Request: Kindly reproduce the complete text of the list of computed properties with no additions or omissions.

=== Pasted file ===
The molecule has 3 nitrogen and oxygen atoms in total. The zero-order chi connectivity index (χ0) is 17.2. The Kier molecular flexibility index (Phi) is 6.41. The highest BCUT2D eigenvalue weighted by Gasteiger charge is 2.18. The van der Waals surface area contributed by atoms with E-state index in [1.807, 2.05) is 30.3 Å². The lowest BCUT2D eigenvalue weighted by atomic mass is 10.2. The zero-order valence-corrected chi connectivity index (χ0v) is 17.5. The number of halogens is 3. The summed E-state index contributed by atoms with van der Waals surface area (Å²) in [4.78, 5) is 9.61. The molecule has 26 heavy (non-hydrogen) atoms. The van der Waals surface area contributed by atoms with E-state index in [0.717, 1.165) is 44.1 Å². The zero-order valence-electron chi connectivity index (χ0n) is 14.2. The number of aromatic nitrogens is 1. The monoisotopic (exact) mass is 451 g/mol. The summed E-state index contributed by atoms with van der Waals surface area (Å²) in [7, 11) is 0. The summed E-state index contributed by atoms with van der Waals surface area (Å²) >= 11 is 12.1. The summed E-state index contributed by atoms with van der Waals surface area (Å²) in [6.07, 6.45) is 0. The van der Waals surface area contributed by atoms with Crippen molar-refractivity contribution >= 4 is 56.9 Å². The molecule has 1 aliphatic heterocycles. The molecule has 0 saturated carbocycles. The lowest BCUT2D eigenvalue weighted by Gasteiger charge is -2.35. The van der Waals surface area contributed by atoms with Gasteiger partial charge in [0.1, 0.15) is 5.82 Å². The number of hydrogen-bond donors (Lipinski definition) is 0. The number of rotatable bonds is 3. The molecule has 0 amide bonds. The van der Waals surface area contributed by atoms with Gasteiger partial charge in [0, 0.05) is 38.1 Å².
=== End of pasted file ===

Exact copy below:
The molecule has 3 nitrogen and oxygen atoms in total. The zero-order chi connectivity index (χ0) is 17.2. The Kier molecular flexibility index (Phi) is 6.41. The highest BCUT2D eigenvalue weighted by Gasteiger charge is 2.18. The van der Waals surface area contributed by atoms with E-state index in [1.807, 2.05) is 30.3 Å². The lowest BCUT2D eigenvalue weighted by atomic mass is 10.2. The zero-order valence-corrected chi connectivity index (χ0v) is 17.5. The number of halogens is 3. The summed E-state index contributed by atoms with van der Waals surface area (Å²) in [4.78, 5) is 9.61. The molecule has 26 heavy (non-hydrogen) atoms. The van der Waals surface area contributed by atoms with E-state index in [0.717, 1.165) is 44.1 Å². The zero-order valence-electron chi connectivity index (χ0n) is 14.2. The number of aromatic nitrogens is 1. The monoisotopic (exact) mass is 451 g/mol. The summed E-state index contributed by atoms with van der Waals surface area (Å²) in [7, 11) is 0. The summed E-state index contributed by atoms with van der Waals surface area (Å²) >= 11 is 12.1. The summed E-state index contributed by atoms with van der Waals surface area (Å²) in [6.07, 6.45) is 0. The van der Waals surface area contributed by atoms with Crippen molar-refractivity contribution >= 4 is 56.9 Å². The molecule has 1 aliphatic heterocycles. The molecule has 0 saturated carbocycles. The lowest BCUT2D eigenvalue weighted by Gasteiger charge is -2.35. The van der Waals surface area contributed by atoms with Gasteiger partial charge in [0.1, 0.15) is 5.82 Å². The number of hydrogen-bond donors (Lipinski definition) is 0. The number of rotatable bonds is 3. The molecule has 0 amide bonds. The van der Waals surface area contributed by atoms with Gasteiger partial charge in [0, 0.05) is 38.1 Å².